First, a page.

“Factory” resetting an OpenWRT router

There are many reasons to re-flash your  home router with a different OS than the one the manufacturer has cobbled together, the Misfortune Cookie attack (US-CERT) is just one of them, Having been involved in the testing of a number of domestic xDSL routers, I have a rather low opinion on the amount of care put into the default security levels of consumer devices (but that is not what this post is about).

Image Credit: commons.wikimedia.org
Image Credit: commons.wikimedia.org

I have chosen to utilise OpenWrt on one of my internal wireless access points, and – during a reconfiguration of the network, I managed to bork the settings by not paying attention. With an out-of-the-box device, there is usually a ‘Reset’ button you can hold in while powering up the device which will clear all settings and return you to the initial un-configured state. This is not quite the case with OpenWrt, but it is still a fairly easy process to return your router to a known state, and begin the configuration process again.

  • Disconnect WAN cable
  • Unplug power to router
  • Set your computers IP address to:
    • IPv4 Address:
    • Netmask:
    • Gateway:
  • Re-power your router, pressing the ‘reset’ button when the status light begin blinking (fast)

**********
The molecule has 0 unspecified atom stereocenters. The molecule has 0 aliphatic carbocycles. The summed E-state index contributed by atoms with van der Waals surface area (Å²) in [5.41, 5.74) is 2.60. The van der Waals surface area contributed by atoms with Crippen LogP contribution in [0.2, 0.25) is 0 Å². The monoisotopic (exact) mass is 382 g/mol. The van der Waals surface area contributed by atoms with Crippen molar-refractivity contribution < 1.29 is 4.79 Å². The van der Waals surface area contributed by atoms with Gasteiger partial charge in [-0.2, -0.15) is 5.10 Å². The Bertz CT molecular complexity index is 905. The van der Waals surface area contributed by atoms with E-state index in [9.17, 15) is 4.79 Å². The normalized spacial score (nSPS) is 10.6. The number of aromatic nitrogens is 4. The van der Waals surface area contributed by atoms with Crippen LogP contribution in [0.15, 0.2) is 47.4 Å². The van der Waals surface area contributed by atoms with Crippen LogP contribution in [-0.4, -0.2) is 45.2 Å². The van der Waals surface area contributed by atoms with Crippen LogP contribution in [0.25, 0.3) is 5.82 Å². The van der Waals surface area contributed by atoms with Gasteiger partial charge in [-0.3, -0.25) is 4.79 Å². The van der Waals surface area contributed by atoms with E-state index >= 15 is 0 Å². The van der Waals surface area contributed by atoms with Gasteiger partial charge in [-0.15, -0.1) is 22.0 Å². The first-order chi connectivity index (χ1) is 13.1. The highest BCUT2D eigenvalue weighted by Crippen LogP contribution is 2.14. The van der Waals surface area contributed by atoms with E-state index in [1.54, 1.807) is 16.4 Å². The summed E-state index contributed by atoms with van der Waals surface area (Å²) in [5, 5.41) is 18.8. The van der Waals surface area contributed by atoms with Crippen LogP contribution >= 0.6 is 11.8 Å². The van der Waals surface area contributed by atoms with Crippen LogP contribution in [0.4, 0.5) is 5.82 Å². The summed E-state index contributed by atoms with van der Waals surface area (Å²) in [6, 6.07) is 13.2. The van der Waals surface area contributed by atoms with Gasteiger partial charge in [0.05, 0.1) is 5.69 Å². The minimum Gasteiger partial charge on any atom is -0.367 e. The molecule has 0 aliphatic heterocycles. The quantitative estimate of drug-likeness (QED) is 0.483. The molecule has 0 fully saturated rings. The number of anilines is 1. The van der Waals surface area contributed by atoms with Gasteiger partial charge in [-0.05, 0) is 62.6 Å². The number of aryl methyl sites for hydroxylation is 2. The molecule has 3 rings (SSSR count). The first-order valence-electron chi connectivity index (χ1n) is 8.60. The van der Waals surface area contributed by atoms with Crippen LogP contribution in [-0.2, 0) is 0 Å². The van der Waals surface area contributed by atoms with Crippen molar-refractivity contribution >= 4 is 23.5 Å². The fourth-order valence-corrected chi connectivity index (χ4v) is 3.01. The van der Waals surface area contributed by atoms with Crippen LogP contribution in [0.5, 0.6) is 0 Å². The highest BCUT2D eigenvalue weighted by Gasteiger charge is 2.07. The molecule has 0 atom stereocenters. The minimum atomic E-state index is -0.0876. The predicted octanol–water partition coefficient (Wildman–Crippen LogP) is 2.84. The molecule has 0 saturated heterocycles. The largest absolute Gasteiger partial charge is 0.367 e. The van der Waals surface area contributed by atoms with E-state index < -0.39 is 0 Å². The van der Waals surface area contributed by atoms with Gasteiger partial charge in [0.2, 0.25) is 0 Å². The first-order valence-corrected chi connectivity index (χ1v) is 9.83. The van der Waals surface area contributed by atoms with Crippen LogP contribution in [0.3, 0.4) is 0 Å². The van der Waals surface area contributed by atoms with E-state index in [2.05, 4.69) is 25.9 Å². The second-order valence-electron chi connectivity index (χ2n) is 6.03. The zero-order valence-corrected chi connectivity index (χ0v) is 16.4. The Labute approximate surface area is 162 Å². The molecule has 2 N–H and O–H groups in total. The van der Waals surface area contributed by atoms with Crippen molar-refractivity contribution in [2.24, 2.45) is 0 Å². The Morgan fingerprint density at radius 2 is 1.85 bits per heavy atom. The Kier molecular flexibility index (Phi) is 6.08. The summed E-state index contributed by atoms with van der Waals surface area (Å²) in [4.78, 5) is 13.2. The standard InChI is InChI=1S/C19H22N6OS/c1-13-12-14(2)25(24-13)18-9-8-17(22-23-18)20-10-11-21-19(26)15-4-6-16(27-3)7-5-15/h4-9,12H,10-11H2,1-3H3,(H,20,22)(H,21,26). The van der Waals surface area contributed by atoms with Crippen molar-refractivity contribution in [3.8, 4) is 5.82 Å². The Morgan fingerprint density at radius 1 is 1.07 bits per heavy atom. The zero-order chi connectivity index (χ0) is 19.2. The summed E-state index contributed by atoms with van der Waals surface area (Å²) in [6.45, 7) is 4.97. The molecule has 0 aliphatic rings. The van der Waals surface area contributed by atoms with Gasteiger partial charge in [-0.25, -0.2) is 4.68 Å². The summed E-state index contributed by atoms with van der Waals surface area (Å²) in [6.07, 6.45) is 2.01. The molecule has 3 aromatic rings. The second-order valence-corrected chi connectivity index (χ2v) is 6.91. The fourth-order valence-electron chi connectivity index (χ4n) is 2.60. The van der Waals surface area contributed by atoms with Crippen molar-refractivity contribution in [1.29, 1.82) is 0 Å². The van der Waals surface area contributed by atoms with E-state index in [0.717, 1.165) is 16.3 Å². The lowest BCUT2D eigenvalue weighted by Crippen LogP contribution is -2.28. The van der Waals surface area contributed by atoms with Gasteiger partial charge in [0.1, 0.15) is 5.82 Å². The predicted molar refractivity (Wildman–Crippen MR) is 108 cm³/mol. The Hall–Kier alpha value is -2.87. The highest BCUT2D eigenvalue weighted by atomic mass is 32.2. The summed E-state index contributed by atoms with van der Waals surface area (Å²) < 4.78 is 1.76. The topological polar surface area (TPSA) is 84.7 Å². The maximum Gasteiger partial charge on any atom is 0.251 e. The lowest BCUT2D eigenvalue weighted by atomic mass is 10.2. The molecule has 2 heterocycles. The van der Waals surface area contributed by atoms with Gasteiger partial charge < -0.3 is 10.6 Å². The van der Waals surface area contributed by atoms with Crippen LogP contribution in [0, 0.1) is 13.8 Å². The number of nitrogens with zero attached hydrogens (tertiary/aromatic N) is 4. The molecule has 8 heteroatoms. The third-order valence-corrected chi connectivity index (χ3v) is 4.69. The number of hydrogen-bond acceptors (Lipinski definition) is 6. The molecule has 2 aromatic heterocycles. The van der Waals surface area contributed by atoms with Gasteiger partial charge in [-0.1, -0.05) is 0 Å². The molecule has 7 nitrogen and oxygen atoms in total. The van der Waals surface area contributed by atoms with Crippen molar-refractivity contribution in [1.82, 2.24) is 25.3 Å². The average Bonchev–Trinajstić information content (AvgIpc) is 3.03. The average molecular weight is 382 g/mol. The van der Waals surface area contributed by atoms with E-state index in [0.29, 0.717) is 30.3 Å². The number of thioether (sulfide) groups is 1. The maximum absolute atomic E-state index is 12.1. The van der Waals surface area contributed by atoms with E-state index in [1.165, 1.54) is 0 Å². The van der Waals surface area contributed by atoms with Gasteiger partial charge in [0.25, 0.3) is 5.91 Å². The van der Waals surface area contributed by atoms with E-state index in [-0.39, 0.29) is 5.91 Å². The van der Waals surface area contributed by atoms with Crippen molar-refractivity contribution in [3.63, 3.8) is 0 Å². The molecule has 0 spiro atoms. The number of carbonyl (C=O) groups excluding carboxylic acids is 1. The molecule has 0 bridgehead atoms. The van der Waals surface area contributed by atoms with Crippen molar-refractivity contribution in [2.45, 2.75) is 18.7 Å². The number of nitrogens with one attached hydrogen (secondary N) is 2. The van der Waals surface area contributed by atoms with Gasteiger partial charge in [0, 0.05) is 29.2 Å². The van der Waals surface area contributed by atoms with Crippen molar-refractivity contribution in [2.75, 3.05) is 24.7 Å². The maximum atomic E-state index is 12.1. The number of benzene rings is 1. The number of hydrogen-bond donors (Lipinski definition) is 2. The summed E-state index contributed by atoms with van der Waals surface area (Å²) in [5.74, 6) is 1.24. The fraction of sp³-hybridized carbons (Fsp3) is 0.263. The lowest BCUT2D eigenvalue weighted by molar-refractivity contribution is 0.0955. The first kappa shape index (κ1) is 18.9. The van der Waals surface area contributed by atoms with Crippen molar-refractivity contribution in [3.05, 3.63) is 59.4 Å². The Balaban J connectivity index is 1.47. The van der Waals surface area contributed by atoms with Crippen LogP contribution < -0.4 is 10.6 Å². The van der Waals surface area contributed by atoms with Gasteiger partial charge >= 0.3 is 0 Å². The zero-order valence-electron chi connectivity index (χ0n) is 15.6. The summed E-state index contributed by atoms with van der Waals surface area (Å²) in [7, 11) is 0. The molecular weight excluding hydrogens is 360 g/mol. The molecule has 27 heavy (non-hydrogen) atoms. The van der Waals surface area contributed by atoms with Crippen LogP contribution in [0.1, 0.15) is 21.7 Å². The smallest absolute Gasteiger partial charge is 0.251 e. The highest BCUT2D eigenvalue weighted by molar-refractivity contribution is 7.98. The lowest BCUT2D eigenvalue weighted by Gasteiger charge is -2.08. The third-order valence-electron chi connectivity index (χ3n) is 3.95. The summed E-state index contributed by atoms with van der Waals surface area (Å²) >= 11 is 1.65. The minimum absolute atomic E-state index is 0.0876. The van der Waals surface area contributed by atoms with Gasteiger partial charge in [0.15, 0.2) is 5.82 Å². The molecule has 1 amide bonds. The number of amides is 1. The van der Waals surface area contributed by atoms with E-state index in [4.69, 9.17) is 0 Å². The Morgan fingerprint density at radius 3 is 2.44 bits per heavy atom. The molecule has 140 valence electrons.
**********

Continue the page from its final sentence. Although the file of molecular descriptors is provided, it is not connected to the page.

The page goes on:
• Using PuTTY (or your favourite *TELNET* client), connect to and you should see the OpenWrt prompt. Type the commands below (in red) to reset the router to it’s initial, preconfigured state:
root@(none):/# mount_root
jffs2 is ready
jffs2 is ready
switching to overlay
root@(none):/# firstboot
This will erase all settings and remove any installed packages. Are you sure? [N/y]
/dev/mtdblock3 is mounted as /overlay, only erasing files
root@(none):/# reboot –f
  • Unset your static IP and have fun reconfiguring your router.

Reflashing a Rooted Router

I have a couple of Open Mesh Indoor Access Points that I’ve used for various projects, the most recent of which being the provision of WiFi for our Teenage Subnet.

Open Mesh - Indoor Access Point
I have the OM1 version, not the OM2 pictured here – they are similar however.

These devices have a very cool history. Originally created under the banner of Meraki (since sold to Cisco and thenceforth diverging from its open source roots), the Open Mesh has a really strong community behind it both in the development and the after-market support camps.

Long story short, one of the nodes decided to pack a sad and nothing I could do from the control panel would get the dang thing to talk to the network again.. so that’s when I rolled out the big guns.
It was to these guys that I turned my web browser, and true to form was soon rewarded with this very good HOWTO explaining the step by step of reflashing an open mesh device.

While I have archived a copy of the article in case the original gets moved, I would caution the visiting reader to seek their fortunes in the community forums updated documentation should you stumble across this page at any great length time after it is initially published.

FlashThe one edit I would make would be to ensure that, in Windows, you open the command prompt as an Administrator. For me, the flash program would not detect any interfaces until I did this.

Happy flashing!